The following restrictions apply when creating, initializing and refreshing materialized views, and during view matching, as noted below:
When creating a materialized view, the definition for the materialized view must define column names explicitly; you cannot include a
SELECT * construct as part of the column definition.
When creating a materialized view, the definition for the materialized view cannot contain:
references to other views, materialized or not.
references to remote or temporary tables.
variables such as CURRENT USER; everything must be deterministic.
calls to stored procedures, user-defined functions, or external functions.
T-SQL outer joins.
FOR XML clauses.
The following database options must have the specified settings when a materialized view is created; otherwise, an error is returned. These database option values are also required in order for the view to be used in by the optimizer.
The following database option settings are remembered for each materialized view when it is created. The current option values for the connection must match the values remembered for a materialized view, in order for the view to be used in optimization:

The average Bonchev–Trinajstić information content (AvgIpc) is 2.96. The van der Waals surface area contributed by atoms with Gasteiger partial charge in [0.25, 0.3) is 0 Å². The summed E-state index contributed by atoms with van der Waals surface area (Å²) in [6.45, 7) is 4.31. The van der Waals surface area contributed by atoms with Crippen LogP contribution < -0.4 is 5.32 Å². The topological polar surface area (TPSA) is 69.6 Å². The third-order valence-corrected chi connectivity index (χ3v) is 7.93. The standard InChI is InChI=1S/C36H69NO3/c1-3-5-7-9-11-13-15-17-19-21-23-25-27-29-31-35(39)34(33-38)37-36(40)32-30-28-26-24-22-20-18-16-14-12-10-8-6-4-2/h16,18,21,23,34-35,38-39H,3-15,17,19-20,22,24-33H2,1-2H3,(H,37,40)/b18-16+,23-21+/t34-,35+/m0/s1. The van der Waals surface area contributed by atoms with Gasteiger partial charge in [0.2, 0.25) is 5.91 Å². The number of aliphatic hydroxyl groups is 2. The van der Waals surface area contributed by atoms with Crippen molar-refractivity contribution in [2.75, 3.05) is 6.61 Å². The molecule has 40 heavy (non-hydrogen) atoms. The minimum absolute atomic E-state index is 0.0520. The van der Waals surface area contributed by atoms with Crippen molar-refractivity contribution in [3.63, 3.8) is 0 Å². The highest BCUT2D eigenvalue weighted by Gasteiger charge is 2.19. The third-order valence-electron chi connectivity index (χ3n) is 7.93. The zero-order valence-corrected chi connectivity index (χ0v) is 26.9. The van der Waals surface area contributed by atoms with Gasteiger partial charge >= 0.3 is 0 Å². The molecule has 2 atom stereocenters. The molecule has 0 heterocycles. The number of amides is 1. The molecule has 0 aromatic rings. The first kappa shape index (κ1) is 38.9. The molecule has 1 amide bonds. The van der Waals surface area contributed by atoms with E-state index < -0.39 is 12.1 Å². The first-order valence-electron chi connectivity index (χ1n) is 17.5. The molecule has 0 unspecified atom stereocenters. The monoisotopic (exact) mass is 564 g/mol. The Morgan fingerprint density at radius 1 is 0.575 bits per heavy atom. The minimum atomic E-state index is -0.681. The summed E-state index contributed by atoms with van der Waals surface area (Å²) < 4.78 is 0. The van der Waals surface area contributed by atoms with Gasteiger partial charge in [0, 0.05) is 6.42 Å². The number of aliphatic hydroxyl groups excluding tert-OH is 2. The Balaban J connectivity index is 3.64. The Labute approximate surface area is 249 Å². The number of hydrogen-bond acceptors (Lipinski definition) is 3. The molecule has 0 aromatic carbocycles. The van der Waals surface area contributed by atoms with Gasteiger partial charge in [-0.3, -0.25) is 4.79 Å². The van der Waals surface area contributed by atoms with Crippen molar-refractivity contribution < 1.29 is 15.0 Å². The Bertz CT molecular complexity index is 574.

When a view is refreshed, the connection settings for all of the above options are ignored. Instead, the values for these settings at the time of the view's creation are used.
Materialized views are similar to base tables in that the rows are not stored in any particular order; the database server orders the rows in the most efficient manner when computing the data. Therefore, specifying an ORDER BY clause in a materialized view definition has no guaranteed impact on the ordering of rows when the view is materialized. Also, the ORDER BY clause in the view's definition is ignored by the optimizer when performing view matching.
This is different behavior than non-materialized views for which the ORDER BY clause orders the results returned.
For information on materialized views and view matching by the optimizer, see Improving performance with materialized views.